Is ecological source important in phylogenomics analysis: a pilot study involving 17 Drosophila species using multilocus approach

Authors Affiliation(s)

  • Jaypee Institute of Information Technology, Sector 62, Noida, Uttar Pradesh, INDIA

Can J Biotech, Volume 1 Special Issue,  Page 42,  DOI: https://doi.org/10.24870/cjb.2017-a29

*Corresponding author: sujata.mohanty@jiit.ac.in

Abstract

For over a century, the fruit fly Drosophila has accomplished itself as a resourceful experimental model organism in the field of biological research. It has a long history of being scrutinized by biologists for evolutionary studies either through cytogenetic, phylogenetic or comparative genomics analysis. Next Generation Sequencing (NGS) technologies are also bringing a revolutionary shift in phylogenetic exploration as now whole genome can be utilized for the analysis. The goal of the present study is to examine the robustness of the molecular markers which are frequently been employed in resolving the phylogeny of Drosophila genus. Ten protein coding nuclear loci were utilized to infer the phylogenetic relationships across 17 taxonomically known species including four Indian Drosophila and one Zaprionus species as outgroup in the present study, including Adh, Amy-p, Cypc, Gld, Gpdh, IARS, Marf, per and tim and Xdh. The DNA sequences of selected nuclear genes in four Indian Drosophila and Zaprionus species were retrieved from whole genome sequences (WGS) generated by us through Next Generation Sequencing Technology on Illumina platform. The selected genes were predicted using Augustus as gene prediction program. Neighbour joining, Maximum likelihood and Bayesian phylogenetic methods were employed in order to reconstruct and compare the evolutionary history. Our phylogenetic trees reconstructed using Adh, Amy, Gld, Gpdh, Xdh shows results which were in concordance with previous studies as Indian species were placed closer with their respective group/ subgroups members. However, phylogenies obtained using Marf, Cypc, IARS, per and tim genes showed that Indian species were forming a separate clade rather than occupying their own taxonomical position, thereby, confirming their close evolutionary relationship. This could be due to the ecological factors that are bringing remarkable variation in the sequence of these marker genes. So, the present study reveals that ecological origin of the study species should be contemplated while ascertaining its phylogenetic positions.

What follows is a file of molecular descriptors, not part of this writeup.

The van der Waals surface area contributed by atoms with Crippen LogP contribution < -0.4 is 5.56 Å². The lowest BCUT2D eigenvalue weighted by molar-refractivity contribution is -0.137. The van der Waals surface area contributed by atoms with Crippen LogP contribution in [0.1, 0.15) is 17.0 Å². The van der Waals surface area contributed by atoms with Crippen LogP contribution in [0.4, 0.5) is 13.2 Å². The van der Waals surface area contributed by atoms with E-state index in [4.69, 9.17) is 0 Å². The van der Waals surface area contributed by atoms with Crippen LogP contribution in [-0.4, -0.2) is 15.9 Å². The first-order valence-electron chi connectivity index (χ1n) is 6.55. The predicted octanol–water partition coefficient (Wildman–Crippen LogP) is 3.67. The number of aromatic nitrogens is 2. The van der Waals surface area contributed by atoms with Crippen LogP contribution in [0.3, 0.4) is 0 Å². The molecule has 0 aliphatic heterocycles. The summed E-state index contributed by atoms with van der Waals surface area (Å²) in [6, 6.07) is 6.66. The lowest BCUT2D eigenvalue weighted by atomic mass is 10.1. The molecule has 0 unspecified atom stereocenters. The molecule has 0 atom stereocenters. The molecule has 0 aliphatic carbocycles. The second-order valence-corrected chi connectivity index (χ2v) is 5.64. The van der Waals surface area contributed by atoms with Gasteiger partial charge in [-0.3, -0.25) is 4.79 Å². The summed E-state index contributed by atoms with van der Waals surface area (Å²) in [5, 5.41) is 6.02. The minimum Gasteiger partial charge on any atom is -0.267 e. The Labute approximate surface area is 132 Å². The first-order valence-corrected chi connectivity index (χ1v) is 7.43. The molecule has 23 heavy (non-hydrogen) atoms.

References

  1. Schuster, S.C. (2008) Next-generation sequencing transforms today's biology. Nat Methods 5: 16-18. Crossref
  2. Mohanty, S. and Khanna, R. (2017) Genome- wide comparative analysis of four Indian Drosophila species. Mol Genet Genomics. Crossref
  3. Khanna, R. and Mohanty, S. (2016) Whole genome sequence resource of Indian Zaprionus indianus. Mol Ecol Resour 17: 557-564. Crossref